As the Finnish Army personnel comprises a versatile group of professionals employed for a wide selection of assigned tasks and demonstrating varying educational backgrounds, the further development of the expertise of salaried personnel is bound to be informed by this setting. Furthermore, a significant number of civilian employees serve alongside military personnel, including, for instance, civilian substance matter specialists or officer specialists recruited on the basis of their key expertise beneficial for the organisation deemed optimal to be recruited from outside its own ranks. As regards further developing the expertise of these specialists, the emphasis is on enhancing their comprehending concerning the specifics of the FDF’s operational environment and those prevailing under exceptional circumstances. By contrast, developing the expertise of military personnel focuses on developing the type of proficiency necessary for operating in one’s assigned position.
According to the FDF Personnel Strategy, it is the high quality tuition and training that provide the foundation for the expertise of salaried personnel. Within the FDF, apart from implementing a versatile array of tasks, the Finnish Army functions as its most substantial training organisation. As an employer functioning as a trainer, the Finnish Army trains its own personnel, which in turn enables recognising in detail the particular post-graduation assignments that await the students in their prospective assignments. Thus the process of defining and describing the set competence requirements becomes somewhat straightforward in comparison to that witnessed in civilian educational establishments due to the obvious inseparability of work life and training settings.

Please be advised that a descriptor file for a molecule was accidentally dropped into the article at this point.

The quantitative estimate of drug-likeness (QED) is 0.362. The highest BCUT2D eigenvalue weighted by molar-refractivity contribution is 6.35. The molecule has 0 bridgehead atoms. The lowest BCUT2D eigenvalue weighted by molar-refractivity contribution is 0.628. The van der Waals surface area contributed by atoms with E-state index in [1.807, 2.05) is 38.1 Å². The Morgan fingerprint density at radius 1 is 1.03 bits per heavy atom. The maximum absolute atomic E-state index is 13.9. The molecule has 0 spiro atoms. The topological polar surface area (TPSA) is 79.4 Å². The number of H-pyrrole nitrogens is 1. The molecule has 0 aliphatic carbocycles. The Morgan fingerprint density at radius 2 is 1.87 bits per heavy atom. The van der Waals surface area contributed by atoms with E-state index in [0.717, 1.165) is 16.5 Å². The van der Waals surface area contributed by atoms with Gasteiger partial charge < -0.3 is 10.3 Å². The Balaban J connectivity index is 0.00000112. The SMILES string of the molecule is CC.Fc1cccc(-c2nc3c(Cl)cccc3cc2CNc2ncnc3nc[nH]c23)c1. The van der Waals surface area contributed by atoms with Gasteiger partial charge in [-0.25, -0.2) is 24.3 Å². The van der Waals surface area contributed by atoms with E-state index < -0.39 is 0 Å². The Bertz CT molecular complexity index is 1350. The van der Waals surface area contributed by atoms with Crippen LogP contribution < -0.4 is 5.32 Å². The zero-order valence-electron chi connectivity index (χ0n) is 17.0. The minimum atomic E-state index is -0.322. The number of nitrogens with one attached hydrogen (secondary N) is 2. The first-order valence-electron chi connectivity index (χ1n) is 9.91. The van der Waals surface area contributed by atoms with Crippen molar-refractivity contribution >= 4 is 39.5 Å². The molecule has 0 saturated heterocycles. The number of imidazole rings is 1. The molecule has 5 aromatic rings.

As part of the planning process for continuing education, the range and selection of continuing education available vis-à-vis the support needs for competence development of the personnel are planned as a process linked to the previous year. This allows for allocating the necessary resources and ensuring that the expertise development requirements, as specified by the leadership of the service branches, will be met. As the service school of the Finnish Army, the Army Academy executes the majority of the continuing education and advanced training provided in the Finnish Army, and also offers high quality officer education. As a matter of fact, while on active duty, each Finnish Army employee ends up developing his or her expertise by undertaking training organised by the Army Academy. In addition, Finnish Army personnel undertake advanced training in other FDF educational establishments and centres of excellence.